Naomi Weir is director of innovation and technology at the Confederation of British Industry

Jim McDonald: Go big on industrial strategy

I am pleased that chancellor Rachel Reeves has declared economic growth the UK’s “national mission”. The engineering profession wants to see the new government take a holistic, long-term approach to complex challenges such as climate change and slow growth, creating strong policies on which to build sustainable economic growth, helping to improve lives. 

The nation needs an ambitious vision that draws on our strengths in engineering, innovation, research and manufacturing, underpinned by sustained policies that align actions across regulation, procurement, planning, funding, infrastructure, technology adoption, and a national strategy for the engineering and technology workforce.

The UK already has a foothold in areas like artificial intelligence, quantum and biotechnology. Adopting a long-term industrial strategy will help to leverage our impressive engineering and technology capabilities in these and other areas.

The National Engineering Policy Centre says the UK should aim to lead the G7 in R&D intensity, supporting and capitalising on its exceptional research base and leveraging private investment. We should also boost support for close-to-market R&D and demonstrator projects, as these are key stepping stones to commercialisation.

The UK should be a place where high-tech, innovative start-ups get access to the finance, facilities, infrastructure and talent they need to grow. Such companies are catalysts for change, helping to drive prosperity that can be shared across all regions, communities and groups in society.

Laying the foundations of productivity, economic growth and societal benefit requires policies that will work well beyond the next parliament. A strong and consistent industrial strategy is critical to the future success of this country; the engineering community stands ready to help.  

Jim McDonald is president of the Royal Academy of Engineering 

Melanie Smallman: Embracing technology must not create inequality

Keir Starmer’s Labour government showed its commitment to science and innovation in its first few hours, appointing former chief scientific advisor Patrick Vallance as science minister and expanding the remit of the Department of Science, Innovation and Technology (DSIT) to include “transforming public service and fuelling economic growth”. Science should be all set, then.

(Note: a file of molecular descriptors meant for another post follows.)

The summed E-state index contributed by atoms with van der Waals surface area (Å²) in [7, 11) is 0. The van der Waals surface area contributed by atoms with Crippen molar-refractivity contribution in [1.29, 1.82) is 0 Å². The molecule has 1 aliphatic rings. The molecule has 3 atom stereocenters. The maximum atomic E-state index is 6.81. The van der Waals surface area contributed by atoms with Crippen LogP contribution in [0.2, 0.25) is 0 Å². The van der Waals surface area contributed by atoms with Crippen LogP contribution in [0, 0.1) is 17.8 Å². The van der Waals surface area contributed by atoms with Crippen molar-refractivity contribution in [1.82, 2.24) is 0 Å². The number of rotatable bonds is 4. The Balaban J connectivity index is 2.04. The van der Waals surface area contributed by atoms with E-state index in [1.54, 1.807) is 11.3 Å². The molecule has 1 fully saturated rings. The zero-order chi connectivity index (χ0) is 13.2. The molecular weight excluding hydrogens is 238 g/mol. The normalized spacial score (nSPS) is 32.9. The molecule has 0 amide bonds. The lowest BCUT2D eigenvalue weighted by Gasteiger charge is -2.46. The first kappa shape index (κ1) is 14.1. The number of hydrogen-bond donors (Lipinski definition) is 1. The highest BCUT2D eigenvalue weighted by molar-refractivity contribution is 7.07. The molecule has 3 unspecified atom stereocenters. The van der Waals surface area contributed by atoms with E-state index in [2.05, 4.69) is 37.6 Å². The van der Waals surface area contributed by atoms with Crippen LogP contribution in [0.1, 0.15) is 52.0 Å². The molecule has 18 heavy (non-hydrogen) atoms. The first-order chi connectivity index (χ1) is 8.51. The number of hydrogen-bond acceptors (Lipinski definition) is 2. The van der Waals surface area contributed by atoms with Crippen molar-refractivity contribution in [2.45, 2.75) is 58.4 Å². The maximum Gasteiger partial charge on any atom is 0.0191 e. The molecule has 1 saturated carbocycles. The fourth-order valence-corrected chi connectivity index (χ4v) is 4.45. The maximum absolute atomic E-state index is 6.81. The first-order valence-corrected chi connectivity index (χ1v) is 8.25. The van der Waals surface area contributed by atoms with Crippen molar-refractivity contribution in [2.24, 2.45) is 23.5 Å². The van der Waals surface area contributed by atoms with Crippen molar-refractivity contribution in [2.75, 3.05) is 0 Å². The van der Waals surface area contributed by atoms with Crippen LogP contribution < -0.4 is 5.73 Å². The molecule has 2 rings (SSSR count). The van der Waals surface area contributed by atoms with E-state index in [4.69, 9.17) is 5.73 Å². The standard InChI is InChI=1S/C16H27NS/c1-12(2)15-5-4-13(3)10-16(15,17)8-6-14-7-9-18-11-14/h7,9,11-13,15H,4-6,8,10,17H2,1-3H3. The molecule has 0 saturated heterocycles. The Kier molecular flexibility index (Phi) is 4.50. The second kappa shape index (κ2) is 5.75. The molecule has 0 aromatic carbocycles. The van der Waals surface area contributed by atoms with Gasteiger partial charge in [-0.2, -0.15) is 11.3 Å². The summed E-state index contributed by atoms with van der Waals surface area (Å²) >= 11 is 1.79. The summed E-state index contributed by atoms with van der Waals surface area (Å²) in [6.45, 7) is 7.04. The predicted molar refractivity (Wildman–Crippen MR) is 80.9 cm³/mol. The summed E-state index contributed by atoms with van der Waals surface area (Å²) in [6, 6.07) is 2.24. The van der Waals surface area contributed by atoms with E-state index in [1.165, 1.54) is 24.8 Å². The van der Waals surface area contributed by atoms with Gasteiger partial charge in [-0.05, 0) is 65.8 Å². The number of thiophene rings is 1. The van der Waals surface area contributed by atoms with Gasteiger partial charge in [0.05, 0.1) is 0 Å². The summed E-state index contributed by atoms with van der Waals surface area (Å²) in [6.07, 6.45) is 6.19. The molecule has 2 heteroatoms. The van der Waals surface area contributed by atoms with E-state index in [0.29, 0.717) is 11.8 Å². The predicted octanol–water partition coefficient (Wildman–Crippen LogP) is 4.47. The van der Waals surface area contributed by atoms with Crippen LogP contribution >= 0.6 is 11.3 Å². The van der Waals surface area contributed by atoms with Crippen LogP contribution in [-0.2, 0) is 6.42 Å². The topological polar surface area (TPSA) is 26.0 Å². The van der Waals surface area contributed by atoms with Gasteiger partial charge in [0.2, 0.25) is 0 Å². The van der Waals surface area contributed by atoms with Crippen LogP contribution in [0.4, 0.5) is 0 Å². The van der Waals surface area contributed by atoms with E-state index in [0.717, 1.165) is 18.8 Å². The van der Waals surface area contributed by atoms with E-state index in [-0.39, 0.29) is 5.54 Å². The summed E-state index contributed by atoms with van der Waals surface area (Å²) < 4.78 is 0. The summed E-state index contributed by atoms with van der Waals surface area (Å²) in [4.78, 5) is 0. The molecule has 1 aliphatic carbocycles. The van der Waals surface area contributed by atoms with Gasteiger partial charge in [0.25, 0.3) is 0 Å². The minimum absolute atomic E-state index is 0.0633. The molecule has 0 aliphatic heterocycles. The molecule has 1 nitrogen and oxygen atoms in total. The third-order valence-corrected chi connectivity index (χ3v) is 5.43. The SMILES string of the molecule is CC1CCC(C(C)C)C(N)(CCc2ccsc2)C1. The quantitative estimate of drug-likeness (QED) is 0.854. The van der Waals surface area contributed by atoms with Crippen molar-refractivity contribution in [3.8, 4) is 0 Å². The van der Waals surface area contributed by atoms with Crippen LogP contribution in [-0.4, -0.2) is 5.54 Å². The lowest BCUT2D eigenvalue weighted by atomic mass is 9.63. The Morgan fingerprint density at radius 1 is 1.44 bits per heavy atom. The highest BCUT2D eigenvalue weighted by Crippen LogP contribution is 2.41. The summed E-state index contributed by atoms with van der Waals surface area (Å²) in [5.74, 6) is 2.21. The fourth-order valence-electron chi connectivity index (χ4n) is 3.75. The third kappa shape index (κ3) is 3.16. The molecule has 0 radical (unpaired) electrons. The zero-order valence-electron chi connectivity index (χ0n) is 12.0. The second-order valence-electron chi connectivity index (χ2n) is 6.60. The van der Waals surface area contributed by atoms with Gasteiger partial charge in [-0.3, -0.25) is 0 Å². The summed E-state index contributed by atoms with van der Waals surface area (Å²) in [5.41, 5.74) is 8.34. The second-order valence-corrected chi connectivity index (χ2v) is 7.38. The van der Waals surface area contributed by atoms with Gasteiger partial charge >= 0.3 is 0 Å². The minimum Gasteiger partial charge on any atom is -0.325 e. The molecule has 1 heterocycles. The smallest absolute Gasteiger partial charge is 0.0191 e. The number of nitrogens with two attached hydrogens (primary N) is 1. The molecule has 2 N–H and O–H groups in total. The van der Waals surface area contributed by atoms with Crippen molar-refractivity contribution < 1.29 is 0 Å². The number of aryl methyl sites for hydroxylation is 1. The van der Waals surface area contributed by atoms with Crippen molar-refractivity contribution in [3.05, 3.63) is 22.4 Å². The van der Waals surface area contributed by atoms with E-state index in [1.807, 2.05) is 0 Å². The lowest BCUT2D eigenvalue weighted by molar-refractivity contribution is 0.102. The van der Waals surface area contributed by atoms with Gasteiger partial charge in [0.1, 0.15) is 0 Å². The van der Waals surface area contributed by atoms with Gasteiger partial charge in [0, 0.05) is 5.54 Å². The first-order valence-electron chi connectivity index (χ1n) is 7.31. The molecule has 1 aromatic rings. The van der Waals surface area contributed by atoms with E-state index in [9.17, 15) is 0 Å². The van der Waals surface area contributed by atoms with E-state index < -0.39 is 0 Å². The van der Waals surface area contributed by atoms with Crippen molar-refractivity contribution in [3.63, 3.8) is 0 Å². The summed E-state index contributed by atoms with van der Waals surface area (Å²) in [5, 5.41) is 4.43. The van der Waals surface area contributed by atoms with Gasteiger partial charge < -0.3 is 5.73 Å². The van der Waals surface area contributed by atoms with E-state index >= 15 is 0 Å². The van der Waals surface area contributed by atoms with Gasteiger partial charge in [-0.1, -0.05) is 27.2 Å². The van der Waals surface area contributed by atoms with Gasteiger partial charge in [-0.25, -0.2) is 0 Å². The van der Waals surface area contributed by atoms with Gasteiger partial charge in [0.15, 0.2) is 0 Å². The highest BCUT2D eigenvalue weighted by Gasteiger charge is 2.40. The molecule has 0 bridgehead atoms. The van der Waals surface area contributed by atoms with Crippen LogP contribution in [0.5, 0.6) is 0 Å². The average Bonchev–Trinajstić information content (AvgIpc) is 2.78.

The long-term funding commitments promised will bring much-needed stability. But given the real-term cuts to science funding over past decades, there will be pressure to increase the pot. Maintaining access to Horizon Europe, as well as developing partnerships and joint funding vehicles, will be key to leveraging UK public money. And somehow, stability needs to be extended to higher education, wobbling with the current funding model.

DSIT’s trickiest task will be in its role as the centre of digital expertise and delivery. Digital innovation is a key driver of inequality in the UK, bringing growth to hub cities while leaving regional and non-university towns to make do with the low paid, insecure platform jobs that their neighbours have created.

As machines replace people, tax returns fall, making public services even harder to fund. All this means that any roll-out of artificial intelligence and digital technologies across government is likely to bring DSIT into conflict with other departments’ missions, particularly around levelling up.

Evaluating and monitoring the equality implications of new technologies will be vital. Starmer’s council of the regions and nations needs to be on the case; replicating the Blair and Brown governments’ focus on regional innovation and growth strategies might help.

Melanie Smallman is professor of science and technology studies at University College London and a former scientific adviser at the Department for Environment, Food and Rural Affairs